The hidden cost of using under-qualified interpreters

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underqualified interpreters

Underqualified interpreters

underqualified interpreters

Why can’t bilinguals interpret? 

The differences between a bilingual and an interpreter… and the hidden costs of using underqualified interpreters.

Language learning is a lifetime long process. It takes work and commitment to developing specialized vocabulary and understanding of linguistic nuances in two or more distinct languages. What distinguishes a linguist from a bilingual are the hours of study, courses, and practice that a professional interpreter dedicates to mastering their craft. Speaking a second language does not make you an interpreter the same way as taking an anatomy class does not make you a medical doctor.

Would you risk your client’s case to save a few bucks on the interpreting bill? In the case of Willie Ramirez, an 18-year-old who became quadriplegic due to an interpreting error, a misunderstanding of a cognate, or so-called “false friends” (the Spanish “intoxicado” and English “intoxicated”), by an untrained bilingual cost him the partial use of his limbs and the misdiagnosis cost the hospital $71,000,000.

Additionally, using an under-qualified interpreter can open up your case to challenges and appeals. In United States v. Bailon-Santana, a divided panel reversed a conviction based on an invalid jury trial waiver form which was printed only in English, signed by a non-English-speaking defendant, and translated by his defense attorney. The court found that an interpreter needs to demonstrate language expertise and interpretation ability in an objective manner which the attorney, who originally translated the statement, was unable to do.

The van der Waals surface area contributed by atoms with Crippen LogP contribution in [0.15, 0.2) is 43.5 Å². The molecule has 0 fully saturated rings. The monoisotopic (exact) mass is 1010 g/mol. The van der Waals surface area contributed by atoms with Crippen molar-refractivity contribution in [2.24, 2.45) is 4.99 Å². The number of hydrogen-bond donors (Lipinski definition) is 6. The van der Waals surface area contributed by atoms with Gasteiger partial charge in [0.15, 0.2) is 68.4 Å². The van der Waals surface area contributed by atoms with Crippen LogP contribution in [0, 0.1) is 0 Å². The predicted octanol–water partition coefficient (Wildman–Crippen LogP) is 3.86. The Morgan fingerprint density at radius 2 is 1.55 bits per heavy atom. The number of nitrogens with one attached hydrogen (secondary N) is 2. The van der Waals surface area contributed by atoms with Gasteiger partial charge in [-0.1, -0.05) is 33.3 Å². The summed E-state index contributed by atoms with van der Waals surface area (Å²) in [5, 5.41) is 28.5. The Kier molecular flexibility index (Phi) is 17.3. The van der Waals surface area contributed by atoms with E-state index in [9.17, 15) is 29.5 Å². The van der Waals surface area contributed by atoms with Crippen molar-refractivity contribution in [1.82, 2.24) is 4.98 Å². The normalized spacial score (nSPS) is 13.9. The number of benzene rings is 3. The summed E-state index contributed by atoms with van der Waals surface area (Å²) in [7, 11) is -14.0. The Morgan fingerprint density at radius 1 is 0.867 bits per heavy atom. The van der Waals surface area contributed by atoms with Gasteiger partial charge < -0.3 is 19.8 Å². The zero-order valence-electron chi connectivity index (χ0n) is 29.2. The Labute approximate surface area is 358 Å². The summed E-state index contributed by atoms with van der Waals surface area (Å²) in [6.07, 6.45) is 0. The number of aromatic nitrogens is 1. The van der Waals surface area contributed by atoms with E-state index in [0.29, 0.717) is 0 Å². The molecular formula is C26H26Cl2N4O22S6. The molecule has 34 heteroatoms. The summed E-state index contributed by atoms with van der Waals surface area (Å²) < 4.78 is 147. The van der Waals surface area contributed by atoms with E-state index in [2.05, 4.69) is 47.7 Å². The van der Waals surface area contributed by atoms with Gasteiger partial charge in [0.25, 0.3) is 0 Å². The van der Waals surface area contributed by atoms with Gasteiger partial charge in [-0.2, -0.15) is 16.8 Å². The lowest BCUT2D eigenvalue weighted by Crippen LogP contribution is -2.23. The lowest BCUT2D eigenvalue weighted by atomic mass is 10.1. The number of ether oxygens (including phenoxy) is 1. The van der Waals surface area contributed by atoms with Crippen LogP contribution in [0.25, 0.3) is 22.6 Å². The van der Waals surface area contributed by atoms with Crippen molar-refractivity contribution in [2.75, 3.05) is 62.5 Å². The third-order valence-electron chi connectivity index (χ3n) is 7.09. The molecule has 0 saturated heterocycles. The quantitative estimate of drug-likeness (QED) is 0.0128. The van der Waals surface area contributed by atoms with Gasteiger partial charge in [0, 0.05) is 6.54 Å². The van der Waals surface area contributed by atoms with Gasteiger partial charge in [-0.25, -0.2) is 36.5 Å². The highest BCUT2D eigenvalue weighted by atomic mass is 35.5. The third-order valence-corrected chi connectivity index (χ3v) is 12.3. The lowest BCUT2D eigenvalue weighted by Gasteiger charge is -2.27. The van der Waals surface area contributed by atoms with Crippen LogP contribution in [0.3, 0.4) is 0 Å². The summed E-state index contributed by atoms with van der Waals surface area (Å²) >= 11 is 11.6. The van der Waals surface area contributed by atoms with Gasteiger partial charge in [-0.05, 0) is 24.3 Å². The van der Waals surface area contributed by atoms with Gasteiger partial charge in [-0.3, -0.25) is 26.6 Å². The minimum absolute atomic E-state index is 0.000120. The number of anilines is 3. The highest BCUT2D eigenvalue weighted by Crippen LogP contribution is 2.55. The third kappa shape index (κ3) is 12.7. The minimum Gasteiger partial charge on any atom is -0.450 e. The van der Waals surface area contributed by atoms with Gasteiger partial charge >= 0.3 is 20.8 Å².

Using under-qualified interpreters runs the same linguistic and legal risks to your case as using a bilingual. Court interpreters are highly trained and undergo background checks and complex testing, including knowledge of ethics governing the profession. Many non-legal interpreting settings aren’€™t governed by the same formal rules and regulations where, for example, medical interpreters may also serve, in a limited capacity, as the LEP’s advocate. A behavior that may have serious consequences to the integrity of your legal case.

About us

LEGAL INTERPRETERS LLC is an interpreting agency founded by an actual interpreter with a broad and extensive interpreting experience. Agata Baczyk has been working as an independent interpreter for several years and decided to start her own interpreting agency in order to address the industry's need for professional and experienced interpreters. Most interpreting agencies are not able to screen or assess their interpreters effectively because they don't have the needed tools and knowledge of what that job entails. As a company led by a professional interpreter we are able to ensure that the linguists we contract with are knowledgeable and experienced.


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